7 habits guaranteed to make your coworkers hate you
“The Office” might be funny to watch, but deep down you know that you would quickly go insane being surrounded by such coworkers day-in and day-out.
But what if you’re the one who is actually driving everyone around you nuts? On the scale of normalcy, are you Jim or are you Dwight? Your co-workers might be too polite to tell you. It’s time to take stock of your behavior.
Are you guilty of any of the following? Bad news if you are, since these are 7 things that are guaranteed to make your coworkers hate you:
1) Never cleaning up after yourself. Are you just plain messy? Sure, you can organize your own desk however you want, but encroaching into your coworker’s space is rude. Leaving trash sitting out on a table instead of throwing it away like an adult is another quick way to grate on your colleagues’ nerves. If you open something, throw away the packaging. If you use a cup or plate, wash it and put it away. If you pour the last of the coffee, start brewing a new batch. Cleaning up after yourself shows that you respect the fact that the office is a shared space and that you take responsibility for taking care of it.
2) Eating your lunch like an animal. Take a lunch break in the kitchen whenever possible. The smell of food is distracting for those who are trying to finish up one last task before taking their own lunch break. But the Regus Company found that listening to others chew was a surprisingly frequent pet peeve in co-working spaces. Eat with your mouth closed, don’t slurp your soup, loudly guzzle your soda or make that awful “death rattle” noise with your straw. Have table manners whether you’re eating in the kitchen or at your desk. If you care at all about maintaining a professional image at work, you also won’t talk while you have food in your mouth or leave crumbs everywhere. Didn’t you learn this stuff when you were five?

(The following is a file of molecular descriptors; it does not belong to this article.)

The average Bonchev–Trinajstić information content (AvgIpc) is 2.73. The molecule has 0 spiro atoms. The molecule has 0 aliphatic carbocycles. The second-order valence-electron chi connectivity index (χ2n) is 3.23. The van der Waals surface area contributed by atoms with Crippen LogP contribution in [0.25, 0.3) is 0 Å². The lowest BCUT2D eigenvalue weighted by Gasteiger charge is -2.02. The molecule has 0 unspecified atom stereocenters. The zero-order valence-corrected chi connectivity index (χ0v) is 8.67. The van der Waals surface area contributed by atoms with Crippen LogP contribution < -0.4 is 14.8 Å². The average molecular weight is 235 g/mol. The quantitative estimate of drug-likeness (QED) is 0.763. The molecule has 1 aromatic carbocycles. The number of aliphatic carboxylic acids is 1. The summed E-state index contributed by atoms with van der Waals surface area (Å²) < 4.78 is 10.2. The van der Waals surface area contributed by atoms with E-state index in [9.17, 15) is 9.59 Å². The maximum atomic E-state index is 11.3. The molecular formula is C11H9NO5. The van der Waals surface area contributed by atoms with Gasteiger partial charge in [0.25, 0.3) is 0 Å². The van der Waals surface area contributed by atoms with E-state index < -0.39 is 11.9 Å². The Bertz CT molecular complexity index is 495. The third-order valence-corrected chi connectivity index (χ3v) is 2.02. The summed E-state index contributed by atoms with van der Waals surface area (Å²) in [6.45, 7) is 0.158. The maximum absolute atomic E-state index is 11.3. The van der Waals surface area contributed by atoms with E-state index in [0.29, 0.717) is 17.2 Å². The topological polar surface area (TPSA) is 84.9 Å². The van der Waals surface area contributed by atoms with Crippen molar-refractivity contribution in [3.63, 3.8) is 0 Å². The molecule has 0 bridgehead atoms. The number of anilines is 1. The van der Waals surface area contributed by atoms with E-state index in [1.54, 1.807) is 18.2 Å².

3) Flirting like it’s your job. Everyone gets it: you’re young and attractive and you think you’re pretty cool. But if your default communication style is to flirt, you have a lot of homework to do to fix it. You can think whatever you want, but saying whatever you want is not a good idea, especially if it’s overtly flirtatious or downright crude. The office isn’t the right place for making dirty jokes, especially not when giving a presentation or representing the company to visitors. Forget what you’ve seen on TV: office flirting is annoying. Most people are loyal to their significant others or strictly believe in the “don’t get your honey where you get your money” motto.
4) Talking the talk but not walking the walk. Always passing off work, telling other people what to do and spending all your time “networking” are signs that tell your co-workers you’re getting by with the bare minimum. If you’re going to pass work off to someone, make sure your nose is to the grindstone already. Ask politely when you need help rather than demand it. And unless your job title is “Chief Schmoozer,” get off the phone. Your co-workers will easily see through your paper-thin charm and will know they can’t rely on you to follow through with projects.